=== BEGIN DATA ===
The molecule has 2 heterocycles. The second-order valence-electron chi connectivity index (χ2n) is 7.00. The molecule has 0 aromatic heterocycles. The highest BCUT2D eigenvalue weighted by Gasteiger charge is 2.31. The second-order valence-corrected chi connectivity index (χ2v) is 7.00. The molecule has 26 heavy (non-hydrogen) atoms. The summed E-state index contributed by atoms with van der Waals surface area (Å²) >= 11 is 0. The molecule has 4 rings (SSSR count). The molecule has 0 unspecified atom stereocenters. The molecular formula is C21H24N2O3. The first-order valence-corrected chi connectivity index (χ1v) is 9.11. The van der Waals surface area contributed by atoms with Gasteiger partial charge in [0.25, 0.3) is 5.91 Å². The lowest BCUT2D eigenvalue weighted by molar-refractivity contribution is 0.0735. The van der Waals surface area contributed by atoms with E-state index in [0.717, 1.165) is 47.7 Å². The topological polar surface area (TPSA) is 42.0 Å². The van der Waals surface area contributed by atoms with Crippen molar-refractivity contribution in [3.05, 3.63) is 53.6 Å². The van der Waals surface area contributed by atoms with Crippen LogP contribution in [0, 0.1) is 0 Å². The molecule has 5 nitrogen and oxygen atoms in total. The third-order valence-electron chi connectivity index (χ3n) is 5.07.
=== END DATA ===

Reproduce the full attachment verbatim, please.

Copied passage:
The molecule has 2 heterocycles. The second-order valence-electron chi connectivity index (χ2n) is 7.00. The molecule has 0 aromatic heterocycles. The highest BCUT2D eigenvalue weighted by Gasteiger charge is 2.31. The second-order valence-corrected chi connectivity index (χ2v) is 7.00. The molecule has 26 heavy (non-hydrogen) atoms. The summed E-state index contributed by atoms with van der Waals surface area (Å²) >= 11 is 0. The molecule has 4 rings (SSSR count). The molecule has 0 unspecified atom stereocenters. The molecular formula is C21H24N2O3. The first-order valence-corrected chi connectivity index (χ1v) is 9.11. The van der Waals surface area contributed by atoms with Gasteiger partial charge in [0.25, 0.3) is 5.91 Å². The lowest BCUT2D eigenvalue weighted by molar-refractivity contribution is 0.0735. The van der Waals surface area contributed by atoms with E-state index in [0.717, 1.165) is 47.7 Å². The topological polar surface area (TPSA) is 42.0 Å². The van der Waals surface area contributed by atoms with Crippen molar-refractivity contribution in [3.05, 3.63) is 53.6 Å². The van der Waals surface area contributed by atoms with Crippen LogP contribution in [0, 0.1) is 0 Å². The molecule has 5 nitrogen and oxygen atoms in total. The third-order valence-electron chi connectivity index (χ3n) is 5.07.